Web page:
German-American relations are anxious as Angela Merkel makes her first visit as German chancellor to the United States. The U.S. shares much of the blame for the anxiety, which is especially regrettable given that Mrs. Merkel made it clear she intends to make improving German-American relations a priority of her leadership.
A collective sigh of relief was breathed in Washington — and in some European halls of power — when Mrs. Merkel assumed the reins from her predecessor (the reflexively anti-American Gerhard Schroeder). For example, though she may have disagreed with the U.S. position that Turkey should become a full European Union member, she would not rub her disagreements in President Bush’s face and instead was much likelier to keep any grievances out of the public arena.
While this does not constitute a ringing endorsement, it is as close as one can get from a nation where (according to the German Marshall Fund’s Trans-Atlantic Trends 2005 polls) 83 percent of the population disapproves of Mr. Bush’s international policies.
The situation is not helped by the fact Mrs. Merkel’s term has so far been dogged by a series of issues that undermine her attempts to bring Germany back into the Atlanticist fold.
First, she faced the story of the German national Khaled al-Masri grabbed by American rendition teams, tortured and wrongly accused of participating in al Qaeda. He is suing the CIA and former Director George Tenet, a case that is an ongoing thorn in the side of European-American relations.
Second, there is the ongoing story of the CIA flights that used German (amongst others) airbases to transport prisoners to secret prisons in Eastern Europe.
These tales of torture and abuse have an even stronger resonance among Germans, still haunted by the sins of their forefathers. For an example of how strongly the German people feel about human rights, one must merely look at the reaction of the Bundestag (German parliament) to the rumblings about the European Union possibly lifting its arms embargo against China. Disagreeing with Mr. Schroeder’s official position, the Bundestag approved a motion that made future weapons sales to China dependent on the country signing on to the United Nations pact on political and human rights.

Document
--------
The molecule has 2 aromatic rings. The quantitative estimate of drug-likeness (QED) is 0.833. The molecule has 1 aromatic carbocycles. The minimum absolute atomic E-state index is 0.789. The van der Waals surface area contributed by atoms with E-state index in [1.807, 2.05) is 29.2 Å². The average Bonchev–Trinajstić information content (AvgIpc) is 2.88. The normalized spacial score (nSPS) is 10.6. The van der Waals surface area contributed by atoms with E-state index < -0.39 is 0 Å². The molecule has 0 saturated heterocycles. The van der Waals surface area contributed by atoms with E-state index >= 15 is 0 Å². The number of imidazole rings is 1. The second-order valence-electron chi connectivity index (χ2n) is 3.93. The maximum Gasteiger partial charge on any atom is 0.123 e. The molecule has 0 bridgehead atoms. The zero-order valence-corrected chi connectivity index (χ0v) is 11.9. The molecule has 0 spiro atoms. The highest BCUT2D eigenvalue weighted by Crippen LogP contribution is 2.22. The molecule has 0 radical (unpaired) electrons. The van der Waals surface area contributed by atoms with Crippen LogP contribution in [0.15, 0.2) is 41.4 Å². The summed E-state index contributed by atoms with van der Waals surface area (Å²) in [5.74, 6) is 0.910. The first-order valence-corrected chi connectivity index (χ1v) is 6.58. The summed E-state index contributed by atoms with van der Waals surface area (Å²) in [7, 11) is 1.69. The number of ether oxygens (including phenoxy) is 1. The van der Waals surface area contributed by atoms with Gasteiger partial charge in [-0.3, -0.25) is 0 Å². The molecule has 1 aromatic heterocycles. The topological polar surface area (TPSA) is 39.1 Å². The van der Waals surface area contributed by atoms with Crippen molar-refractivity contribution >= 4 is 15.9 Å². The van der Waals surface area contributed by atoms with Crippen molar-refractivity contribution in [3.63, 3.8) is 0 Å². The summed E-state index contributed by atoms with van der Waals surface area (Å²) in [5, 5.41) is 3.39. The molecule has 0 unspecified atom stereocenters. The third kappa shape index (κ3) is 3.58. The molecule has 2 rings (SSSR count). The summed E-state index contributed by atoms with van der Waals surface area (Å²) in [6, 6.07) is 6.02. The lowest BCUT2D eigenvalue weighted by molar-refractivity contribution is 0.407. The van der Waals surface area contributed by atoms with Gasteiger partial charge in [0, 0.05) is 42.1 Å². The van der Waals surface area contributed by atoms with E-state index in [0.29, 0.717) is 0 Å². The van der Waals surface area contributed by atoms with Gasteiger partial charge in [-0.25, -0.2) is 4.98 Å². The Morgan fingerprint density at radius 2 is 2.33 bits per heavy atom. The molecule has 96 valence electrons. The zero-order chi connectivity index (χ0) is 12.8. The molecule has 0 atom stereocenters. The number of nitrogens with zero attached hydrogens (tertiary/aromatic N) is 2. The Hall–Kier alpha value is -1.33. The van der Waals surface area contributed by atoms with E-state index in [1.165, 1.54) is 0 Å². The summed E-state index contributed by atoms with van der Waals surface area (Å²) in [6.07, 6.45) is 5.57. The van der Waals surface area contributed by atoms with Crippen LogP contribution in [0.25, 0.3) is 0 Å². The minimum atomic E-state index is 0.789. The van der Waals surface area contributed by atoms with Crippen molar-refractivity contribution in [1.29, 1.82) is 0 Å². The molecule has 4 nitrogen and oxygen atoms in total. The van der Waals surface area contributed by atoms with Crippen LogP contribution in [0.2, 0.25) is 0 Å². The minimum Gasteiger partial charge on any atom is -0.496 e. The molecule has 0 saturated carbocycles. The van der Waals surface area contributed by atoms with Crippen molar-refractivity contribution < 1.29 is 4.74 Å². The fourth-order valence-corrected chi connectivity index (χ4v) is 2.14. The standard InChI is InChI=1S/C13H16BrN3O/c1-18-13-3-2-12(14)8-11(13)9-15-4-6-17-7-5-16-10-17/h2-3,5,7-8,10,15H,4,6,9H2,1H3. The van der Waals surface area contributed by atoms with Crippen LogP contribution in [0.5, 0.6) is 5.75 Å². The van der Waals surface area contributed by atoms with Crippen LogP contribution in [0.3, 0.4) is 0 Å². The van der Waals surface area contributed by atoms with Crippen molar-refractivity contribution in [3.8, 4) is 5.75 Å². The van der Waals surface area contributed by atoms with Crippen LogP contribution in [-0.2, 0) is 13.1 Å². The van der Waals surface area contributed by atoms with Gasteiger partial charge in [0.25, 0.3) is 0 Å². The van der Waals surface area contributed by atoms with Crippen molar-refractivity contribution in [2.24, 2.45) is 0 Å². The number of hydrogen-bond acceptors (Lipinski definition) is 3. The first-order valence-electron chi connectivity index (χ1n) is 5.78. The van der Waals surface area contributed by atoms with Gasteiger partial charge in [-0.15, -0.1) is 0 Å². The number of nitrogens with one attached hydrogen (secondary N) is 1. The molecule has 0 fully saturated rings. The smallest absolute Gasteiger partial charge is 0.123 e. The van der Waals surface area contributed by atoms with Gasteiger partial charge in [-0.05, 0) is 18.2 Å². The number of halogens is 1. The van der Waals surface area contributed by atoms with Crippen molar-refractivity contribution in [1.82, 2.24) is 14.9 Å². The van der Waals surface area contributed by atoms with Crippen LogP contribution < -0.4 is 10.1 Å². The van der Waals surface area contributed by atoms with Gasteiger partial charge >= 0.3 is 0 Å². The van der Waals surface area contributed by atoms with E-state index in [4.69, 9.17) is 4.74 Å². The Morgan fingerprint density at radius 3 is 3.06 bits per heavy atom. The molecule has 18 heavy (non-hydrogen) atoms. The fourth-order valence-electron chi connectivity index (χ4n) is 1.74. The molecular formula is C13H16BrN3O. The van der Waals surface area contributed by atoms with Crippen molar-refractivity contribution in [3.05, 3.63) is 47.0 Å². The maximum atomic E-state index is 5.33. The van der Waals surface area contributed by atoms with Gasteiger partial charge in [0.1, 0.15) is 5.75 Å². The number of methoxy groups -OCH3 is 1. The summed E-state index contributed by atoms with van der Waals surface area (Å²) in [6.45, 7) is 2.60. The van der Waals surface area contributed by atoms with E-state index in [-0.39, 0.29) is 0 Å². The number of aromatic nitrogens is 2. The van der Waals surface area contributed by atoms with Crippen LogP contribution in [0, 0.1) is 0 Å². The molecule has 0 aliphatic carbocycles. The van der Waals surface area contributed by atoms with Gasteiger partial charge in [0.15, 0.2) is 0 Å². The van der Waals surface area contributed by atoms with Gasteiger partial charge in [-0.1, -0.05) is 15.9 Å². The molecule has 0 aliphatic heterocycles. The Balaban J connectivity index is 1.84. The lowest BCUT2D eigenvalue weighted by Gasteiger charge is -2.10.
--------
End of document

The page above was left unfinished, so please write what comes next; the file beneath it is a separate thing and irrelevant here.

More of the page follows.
This in particular is something the United States should note carefully. Here we have the traditionally anti-American Green party (along with most of the German parliament) citing tensions over Taiwan and “massive deficits” in human rights as reasons to impede future arms sales to China, a stand closer to U.S. foreign policy than that espoused by their own leader at the time, Gerhard Schroeder.
When one considers this, and that the new German chancellor has openly said she is eager to improve German-American relations (and also has indicated that “lifting the arms embargo is not on the agenda of the new government”) the ground would seem ripe for reconciliation.
However, recent U.S. actions have proven very unappealing to European publics. While stories of rendition in Europe and the ongoing treatment of the Guantanamo prisoners may not seem important to Americans, they have great weight in Europe.
Unlike large portions of the American public, most Europeans do not feel one must achieve security by any means necessary. Whatever Secretary of State Condoleezza Rice may say about Europeans benefiting as much as Americans from whatever intelligence may be gathered, Europeans do not perceive the threat level the same way.
As a result, trying to sell the “war on terrorism” in Europe the same way it is sold in the United States will never work. Rather, new definitions are needed, and the war in Iraq needs to be detached from the war on terror in American parlance (at least when discussing it with Europeans).
Otherwise, American policymakers will constantly find themselves butting against a wall of hostility from European publics, and consequently their politicians. While we are told relations at an operational level between U.S. and European counterterrorist operatives remain on good, a constant stream of stories about extraordinary rendition, torture, secret prisons and flights will deeply corrode the connection, and may even damage operational cooperation, thereby weakening both sides’ defenses against fundamentalist terrorism.
A renewed American effort is needed to woo European publics at the grass roots. Grand trans-Atlantic initiatives won’t find counterparts in the European halls of power, where leaders are preoccupied with turning the EU experiment around and mending their economies. Instead, Washington needs to reach out to the citizens of Europe, and persuade them that the U.S. fight is just and the means legitimate. Otherwise, the trans-Atlantic chill will continue to harden at a public level, something that will eventually filter into European decisions in elections. While leaders may be unable mend trans-Atlantic relations, hostile leaders can certainly damage them.
Raffaello Pantucci is research associate in the Europe Program at the Center for Strategic and International Studies.